... Was Einstein a real person? Either he existed, or he did not. In Orthodoxy, it has been taught from the time of Christ Himself (and can be found in the Gospels), that if Christ did not rise in the body, our faith is in VAIN.
I would like to suggest to you that the Gospels are written to tell us something more, and much more important, than history. You can accept that or not - I just suggest you consider it.
The verse you refer to is presumably in 1 Corinithians:
15:12 Now if Christ be preached that he rose from the dead, how say some among you that there is no resurrection of the dead? But if there be no resurrection of the dead, then is Christ not risen: And if Christ be not risen, then is our preaching vain, and your faith is also vain."
This speaks of the resurrection of Christ and of the dead (which Bahais believe and preach), it does not mention the resurrection of the body, and it is most unlikely that a bodily resurrection is meant. 1 Corinthians is one of the epistles written by Paul himself, somewhere around 53 to 57 AD. It is too early, and too Pauline, to have the bodily resurrection in it. Paul's own experience of the resurrected Christ is of a spiritual presence:
Acts 9:3 ... as he journeyed, he came near Damascus: and suddenly there shined round about him a light from heaven: And he fell to the earth, and heard a voice saying unto him, Saul, Saul, why persecutest thou me? And he said, Who art thou, Lord? And the Lord said, I am Jesus whom thou persecutest: it is hard for thee to kick against the pricks. ... And the men which journeyed with him stood speechless, hearing a voice, but seeing no man.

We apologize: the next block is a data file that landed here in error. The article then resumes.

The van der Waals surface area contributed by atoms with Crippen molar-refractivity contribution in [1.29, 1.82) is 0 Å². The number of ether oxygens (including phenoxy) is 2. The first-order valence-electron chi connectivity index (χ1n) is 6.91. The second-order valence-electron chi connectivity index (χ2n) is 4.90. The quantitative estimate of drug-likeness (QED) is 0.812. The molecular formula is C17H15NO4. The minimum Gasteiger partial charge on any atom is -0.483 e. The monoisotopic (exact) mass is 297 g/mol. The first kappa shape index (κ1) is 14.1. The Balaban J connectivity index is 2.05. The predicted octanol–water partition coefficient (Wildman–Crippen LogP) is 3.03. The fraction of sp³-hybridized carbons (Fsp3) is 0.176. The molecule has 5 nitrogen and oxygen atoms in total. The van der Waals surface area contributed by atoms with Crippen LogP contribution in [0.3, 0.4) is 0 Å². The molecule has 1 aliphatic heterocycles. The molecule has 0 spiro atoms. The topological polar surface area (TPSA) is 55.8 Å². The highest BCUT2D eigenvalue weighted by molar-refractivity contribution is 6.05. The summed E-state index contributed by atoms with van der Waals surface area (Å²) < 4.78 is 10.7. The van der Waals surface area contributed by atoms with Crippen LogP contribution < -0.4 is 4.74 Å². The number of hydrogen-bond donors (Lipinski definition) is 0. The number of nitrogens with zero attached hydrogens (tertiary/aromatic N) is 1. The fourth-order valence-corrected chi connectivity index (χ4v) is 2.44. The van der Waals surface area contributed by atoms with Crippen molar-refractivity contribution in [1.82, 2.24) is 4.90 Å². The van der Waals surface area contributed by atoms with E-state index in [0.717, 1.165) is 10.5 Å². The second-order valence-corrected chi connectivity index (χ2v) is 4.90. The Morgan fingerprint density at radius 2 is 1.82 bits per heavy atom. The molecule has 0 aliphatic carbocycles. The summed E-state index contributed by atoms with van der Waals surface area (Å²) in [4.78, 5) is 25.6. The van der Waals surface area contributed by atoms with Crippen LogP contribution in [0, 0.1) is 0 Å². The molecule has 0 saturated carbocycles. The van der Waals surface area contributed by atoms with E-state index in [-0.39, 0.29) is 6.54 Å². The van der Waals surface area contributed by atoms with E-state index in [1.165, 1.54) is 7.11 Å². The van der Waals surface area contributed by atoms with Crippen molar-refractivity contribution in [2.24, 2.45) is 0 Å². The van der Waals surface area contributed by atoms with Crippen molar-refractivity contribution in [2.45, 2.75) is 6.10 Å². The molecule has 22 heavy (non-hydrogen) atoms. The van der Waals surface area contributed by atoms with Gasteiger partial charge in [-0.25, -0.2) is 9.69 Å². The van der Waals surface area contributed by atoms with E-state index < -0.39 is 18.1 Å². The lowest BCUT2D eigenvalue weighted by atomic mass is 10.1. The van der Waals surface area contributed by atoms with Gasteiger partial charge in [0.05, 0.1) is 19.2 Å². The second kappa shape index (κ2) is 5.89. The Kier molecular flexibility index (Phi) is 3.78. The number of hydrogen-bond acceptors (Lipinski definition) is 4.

The earliest New Testament documents do not contain the bodily resurrection, for one of two reasons (1) although Christians taught it, they did not write it down because Pharisees believed in bodily resurrection, and they did not want to be seen to be like the Pharisees, or (2) Christians did not yet believe in bodily resurrection. They proclaimed the resurrection in the form of the risen and present Christ, a living reality, rather than as a physical miracle which had happened in the past. Either possibility is compatible with the fact that the earliest form of Mark stops with the resurrection, not including the ending with the various post-resurrection appearances (bodily resurrection), which are added by a different author later. Mark does enable us to date when the idea of bodily resurrection entered the tradition: some time soon after 64 AD, and before Mark 16:19, Luke and Acts were composed - so before 70AD, since the destruction of the Temple is not reflected in Luke and Acts.
There's an outline of the arguments here:http://en.wikipedia.org/wiki/Resurrection_of_Jesus#Origin_of_the_narrative
As I understand the tradition, the bodily resurrection was not an innovation in doctrine, but another way of transmitting the doctrine of the risen Christ, in the form of post-resurrection appearances and then (because the body of Christ obviously was no longer present), the Ascension. Narrative as a means of transmitting teachings is a common feature of religious discourse, certainly in the Abrahamic traditions. Consider the creation stories, which teach that one God is Lord of all, or the parables of Christ, each with its own moral, or the stories in Rabbinical literature, some of which are reflected in the Quran. Or the story of Joseph, "the best of stories."
I certainly don't advocate throwing out the later way of telling the resurrection in favour of the earlier. The Catholic (in the sense of universalist, inclusive) approach has always been to include multiple approaches, and this can be seen in the canon: it has not one gospel synopsis but 4 different gospels, not one creation story but two in Genesis, and so on. This catholicism gives us two or more different ways of looking at a truth that cannot be conveyed to us completely in any one way, because it is ineffable.